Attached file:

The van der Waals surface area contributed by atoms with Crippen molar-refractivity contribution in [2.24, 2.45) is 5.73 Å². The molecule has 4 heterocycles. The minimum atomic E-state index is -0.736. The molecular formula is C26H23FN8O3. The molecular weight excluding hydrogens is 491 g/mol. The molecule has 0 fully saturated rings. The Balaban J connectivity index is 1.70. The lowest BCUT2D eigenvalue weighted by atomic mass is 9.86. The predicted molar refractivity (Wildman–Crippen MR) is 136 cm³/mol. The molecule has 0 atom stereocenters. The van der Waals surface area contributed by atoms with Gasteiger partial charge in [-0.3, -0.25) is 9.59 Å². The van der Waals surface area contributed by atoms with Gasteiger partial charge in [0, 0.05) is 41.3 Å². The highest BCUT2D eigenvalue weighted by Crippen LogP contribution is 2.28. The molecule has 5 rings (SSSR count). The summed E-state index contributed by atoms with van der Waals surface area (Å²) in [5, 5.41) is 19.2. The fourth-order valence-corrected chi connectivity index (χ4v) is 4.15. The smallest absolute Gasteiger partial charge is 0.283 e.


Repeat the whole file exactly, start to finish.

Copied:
The van der Waals surface area contributed by atoms with Crippen molar-refractivity contribution in [2.24, 2.45) is 5.73 Å². The molecule has 4 heterocycles. The minimum atomic E-state index is -0.736. The molecular formula is C26H23FN8O3. The molecular weight excluding hydrogens is 491 g/mol. The molecule has 0 fully saturated rings. The Balaban J connectivity index is 1.70. The lowest BCUT2D eigenvalue weighted by atomic mass is 9.86. The predicted molar refractivity (Wildman–Crippen MR) is 136 cm³/mol. The molecule has 0 atom stereocenters. The van der Waals surface area contributed by atoms with Gasteiger partial charge in [-0.3, -0.25) is 9.59 Å². The van der Waals surface area contributed by atoms with Gasteiger partial charge in [0, 0.05) is 41.3 Å². The highest BCUT2D eigenvalue weighted by Crippen LogP contribution is 2.28. The molecule has 5 rings (SSSR count). The summed E-state index contributed by atoms with van der Waals surface area (Å²) in [5, 5.41) is 19.2. The fourth-order valence-corrected chi connectivity index (χ4v) is 4.15. The smallest absolute Gasteiger partial charge is 0.283 e.